In Nebraska, research on nanoparticle sensors with sensitivity rivaling human fingers could give robots a delicate sense of touch. A computer-aided orthopedic surgical system could enable surgeons to do faster, less invasive, more precise bone cutting and alignment of implants, which may increase the life of artificial joints. And the nation’s only 10-bed patient biocontainment unit is setting the standard for academic institution preparedness, and antimicrobial drug discovery.
These discoveries and updates on dozens of other bioscience research and business partnerships are part of the Nebraska Pavilion at the BIO 2007 Annual International Convention at Boston May 6-9. A team of more than 25 Nebraska scientists, policymakers, university leaders and economic development experts will be on hand in Boston to demonstrate Nebraska technology, research and development to 20,000 international visitors.
Nebraska will have a pavilion showcasing its biosciences enterprise to the world’s largest gathering of biotech executives, investors, journalists, policymakers and scientists from more than 60 countries.
The Nebraska contingent is led by Bio Nebraska Life Sciences Association and includes representatives from the University of Nebraska Medical Center, University of Nebraska-Lincoln, Greater Omaha Chamber of Commerce, Lincoln Chamber of Commerce, Omaha Public Power District, the Nebraska Department of Economic Development, University of Nebraska Technology Park, UNL’s Office of Technology Development and UNeMed, UNMC’s technology transfer company.
Among the biosciences research at the University of Nebraska-Lincoln to be highlighted at the convention is a nanoparticle-based sensor with sensitivity rivaling human fingers that could help surgeons more precisely remove cancerous tumors or give robots a delicate sense of touch. UNL will also feature a recent discovery of how a “necklace” of gold nanoparticles can conduct electricity, which could lead to development of bioelectronics.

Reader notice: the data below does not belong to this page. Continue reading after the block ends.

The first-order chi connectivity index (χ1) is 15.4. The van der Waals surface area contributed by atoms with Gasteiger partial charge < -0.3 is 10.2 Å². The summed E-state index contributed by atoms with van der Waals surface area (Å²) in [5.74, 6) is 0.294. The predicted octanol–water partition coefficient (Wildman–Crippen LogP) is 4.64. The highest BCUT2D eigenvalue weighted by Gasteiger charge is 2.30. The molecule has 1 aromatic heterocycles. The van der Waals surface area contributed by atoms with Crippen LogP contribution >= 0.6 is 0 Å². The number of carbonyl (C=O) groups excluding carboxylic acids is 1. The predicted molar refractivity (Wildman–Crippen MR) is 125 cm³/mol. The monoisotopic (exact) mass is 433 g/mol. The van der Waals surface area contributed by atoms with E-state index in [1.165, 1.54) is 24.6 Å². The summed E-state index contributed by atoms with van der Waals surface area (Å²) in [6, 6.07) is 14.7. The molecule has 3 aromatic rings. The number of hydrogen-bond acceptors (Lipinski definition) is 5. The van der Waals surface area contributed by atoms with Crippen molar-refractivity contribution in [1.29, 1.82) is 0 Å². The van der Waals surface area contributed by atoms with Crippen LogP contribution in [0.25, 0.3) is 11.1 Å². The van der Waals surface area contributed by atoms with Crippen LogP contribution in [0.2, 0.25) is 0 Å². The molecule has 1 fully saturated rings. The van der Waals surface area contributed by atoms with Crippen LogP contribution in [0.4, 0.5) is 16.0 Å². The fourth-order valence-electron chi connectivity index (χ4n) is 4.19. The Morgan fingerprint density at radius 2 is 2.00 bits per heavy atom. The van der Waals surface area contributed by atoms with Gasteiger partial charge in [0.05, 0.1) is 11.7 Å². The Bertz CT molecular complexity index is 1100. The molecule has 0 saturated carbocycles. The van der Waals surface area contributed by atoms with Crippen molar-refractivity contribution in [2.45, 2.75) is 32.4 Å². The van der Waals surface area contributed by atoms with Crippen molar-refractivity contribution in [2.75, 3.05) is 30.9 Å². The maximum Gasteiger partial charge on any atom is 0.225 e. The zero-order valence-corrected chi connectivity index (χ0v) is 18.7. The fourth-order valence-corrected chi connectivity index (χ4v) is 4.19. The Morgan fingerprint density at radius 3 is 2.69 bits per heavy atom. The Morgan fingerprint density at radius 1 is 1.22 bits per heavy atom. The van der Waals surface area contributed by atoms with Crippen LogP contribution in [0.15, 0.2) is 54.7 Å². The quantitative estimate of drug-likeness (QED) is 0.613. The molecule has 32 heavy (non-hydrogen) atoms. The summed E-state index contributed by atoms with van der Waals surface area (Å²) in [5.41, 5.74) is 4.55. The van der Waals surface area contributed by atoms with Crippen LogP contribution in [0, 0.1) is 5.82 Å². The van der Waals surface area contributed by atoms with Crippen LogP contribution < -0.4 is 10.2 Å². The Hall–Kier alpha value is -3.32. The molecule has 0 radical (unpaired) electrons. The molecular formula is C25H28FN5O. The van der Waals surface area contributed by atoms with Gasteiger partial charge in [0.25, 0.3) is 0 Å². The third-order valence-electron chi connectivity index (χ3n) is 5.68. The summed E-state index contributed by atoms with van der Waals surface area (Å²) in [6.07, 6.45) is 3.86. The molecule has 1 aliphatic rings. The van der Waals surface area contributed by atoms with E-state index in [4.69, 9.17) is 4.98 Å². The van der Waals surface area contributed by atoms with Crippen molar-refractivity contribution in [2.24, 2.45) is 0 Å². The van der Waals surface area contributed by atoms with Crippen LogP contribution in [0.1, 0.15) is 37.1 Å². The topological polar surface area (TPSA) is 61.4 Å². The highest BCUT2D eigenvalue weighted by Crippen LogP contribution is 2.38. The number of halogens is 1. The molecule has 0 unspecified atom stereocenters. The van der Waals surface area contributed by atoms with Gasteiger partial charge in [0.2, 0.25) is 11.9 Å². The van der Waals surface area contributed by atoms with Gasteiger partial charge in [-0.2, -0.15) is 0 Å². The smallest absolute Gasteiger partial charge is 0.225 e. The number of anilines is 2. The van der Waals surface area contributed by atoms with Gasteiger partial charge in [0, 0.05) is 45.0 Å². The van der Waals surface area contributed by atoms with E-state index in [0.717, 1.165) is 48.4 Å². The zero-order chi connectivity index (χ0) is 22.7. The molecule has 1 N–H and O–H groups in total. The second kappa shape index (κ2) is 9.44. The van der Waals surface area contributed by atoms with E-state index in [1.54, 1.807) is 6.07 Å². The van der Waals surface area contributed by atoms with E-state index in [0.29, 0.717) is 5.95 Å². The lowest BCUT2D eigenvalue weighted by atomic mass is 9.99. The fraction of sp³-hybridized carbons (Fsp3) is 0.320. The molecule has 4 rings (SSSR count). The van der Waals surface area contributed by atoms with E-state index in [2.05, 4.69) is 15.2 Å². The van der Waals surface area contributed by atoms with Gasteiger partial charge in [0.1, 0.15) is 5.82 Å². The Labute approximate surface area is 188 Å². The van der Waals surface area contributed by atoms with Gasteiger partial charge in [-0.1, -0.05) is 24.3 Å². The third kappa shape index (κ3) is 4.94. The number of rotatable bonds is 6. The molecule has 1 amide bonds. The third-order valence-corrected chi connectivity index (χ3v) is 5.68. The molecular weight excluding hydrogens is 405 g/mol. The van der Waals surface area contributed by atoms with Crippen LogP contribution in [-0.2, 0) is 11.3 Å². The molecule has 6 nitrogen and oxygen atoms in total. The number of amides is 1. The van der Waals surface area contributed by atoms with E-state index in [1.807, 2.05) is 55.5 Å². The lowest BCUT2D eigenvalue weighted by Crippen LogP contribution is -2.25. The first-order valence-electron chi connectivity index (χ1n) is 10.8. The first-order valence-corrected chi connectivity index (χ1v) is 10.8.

University of Nebraska Medical Center will highlight a revolutionary technology that advanced recently through a partnership between Allied Minds, a Boston-area pre-seed investment firm, and UNeMed. Allied Minds formed Purtein, licensed the technology from UNeMed, and made a $500,000 investment in the research. The recombinant protein purification technology has potential application in an industry that is $36 billion a year. Researchers also are working on a computer-aided orthopedic surgical system they hope will enable surgeons to do faster, less invasive, more precise bone cutting and alignment of implants, which may increase the life of artificial joints.
UNMC will also highlight its strength in biosecurity and biopreparedness, including the country’s only 10-bed patient biocontainment unit, laboratory data exchange, antimicrobial drug discovery, academic institution preparedness, and Multi-State Mutual Aid -- development of mutual aid arrangements among states for the sharing of resources during public health emergencies.
Lincoln and Omaha chamber and state Department of Economic Development representatives will present Nebraska as a state with numerous jobs, ample economic opportunities and a cooperative, supportive business and industry climate.
“Among the many benefits Nebraska offers businesses, the Nebraska Advantage incentives provides credits, including an R&D tax credit,” said Richard Baier, director of the Nebraska Department of Economic Development. “Combined with our expanding list of leading bioscience related businesses, medical and research centers, and a highly productive, skilled workforce, Nebraska stands out as a state for the bioscience industry.”